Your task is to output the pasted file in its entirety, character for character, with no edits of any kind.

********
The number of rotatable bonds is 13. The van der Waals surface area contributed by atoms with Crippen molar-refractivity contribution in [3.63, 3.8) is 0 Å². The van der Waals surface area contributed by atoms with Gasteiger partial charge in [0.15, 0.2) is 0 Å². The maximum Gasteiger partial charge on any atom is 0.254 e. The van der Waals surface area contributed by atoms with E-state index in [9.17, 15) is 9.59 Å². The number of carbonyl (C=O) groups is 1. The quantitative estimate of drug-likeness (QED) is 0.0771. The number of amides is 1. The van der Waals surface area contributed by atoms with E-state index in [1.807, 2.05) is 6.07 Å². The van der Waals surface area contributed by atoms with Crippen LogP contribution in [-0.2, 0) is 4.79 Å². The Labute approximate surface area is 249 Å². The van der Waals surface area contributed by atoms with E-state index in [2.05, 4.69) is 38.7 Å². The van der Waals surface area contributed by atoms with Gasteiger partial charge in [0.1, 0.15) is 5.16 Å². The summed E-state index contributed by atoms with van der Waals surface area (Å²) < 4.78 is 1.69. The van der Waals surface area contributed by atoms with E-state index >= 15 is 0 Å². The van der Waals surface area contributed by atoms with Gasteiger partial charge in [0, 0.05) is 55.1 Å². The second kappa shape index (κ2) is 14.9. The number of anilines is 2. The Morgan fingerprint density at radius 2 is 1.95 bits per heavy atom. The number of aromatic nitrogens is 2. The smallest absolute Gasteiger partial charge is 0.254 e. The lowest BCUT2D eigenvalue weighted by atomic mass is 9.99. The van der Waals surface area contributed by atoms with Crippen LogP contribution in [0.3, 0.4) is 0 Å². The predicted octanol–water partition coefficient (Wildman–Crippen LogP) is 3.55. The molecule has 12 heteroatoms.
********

The number of rotatable bonds is 13. The van der Waals surface area contributed by atoms with Crippen molar-refractivity contribution in [3.63, 3.8) is 0 Å². The van der Waals surface area contributed by atoms with Gasteiger partial charge in [0.15, 0.2) is 0 Å². The maximum Gasteiger partial charge on any atom is 0.254 e. The van der Waals surface area contributed by atoms with E-state index in [9.17, 15) is 9.59 Å². The number of carbonyl (C=O) groups is 1. The quantitative estimate of drug-likeness (QED) is 0.0771. The number of amides is 1. The van der Waals surface area contributed by atoms with E-state index in [1.807, 2.05) is 6.07 Å². The van der Waals surface area contributed by atoms with Crippen LogP contribution in [-0.2, 0) is 4.79 Å². The Labute approximate surface area is 249 Å². The van der Waals surface area contributed by atoms with E-state index in [2.05, 4.69) is 38.7 Å². The van der Waals surface area contributed by atoms with Gasteiger partial charge in [0.1, 0.15) is 5.16 Å². The summed E-state index contributed by atoms with van der Waals surface area (Å²) < 4.78 is 1.69. The van der Waals surface area contributed by atoms with E-state index >= 15 is 0 Å². The van der Waals surface area contributed by atoms with Gasteiger partial charge in [0, 0.05) is 55.1 Å². The second kappa shape index (κ2) is 14.9. The number of anilines is 2. The Morgan fingerprint density at radius 2 is 1.95 bits per heavy atom. The number of aromatic nitrogens is 2. The smallest absolute Gasteiger partial charge is 0.254 e. The lowest BCUT2D eigenvalue weighted by atomic mass is 9.99. The van der Waals surface area contributed by atoms with Crippen LogP contribution in [0.3, 0.4) is 0 Å². The predicted octanol–water partition coefficient (Wildman–Crippen LogP) is 3.55. The molecule has 12 heteroatoms.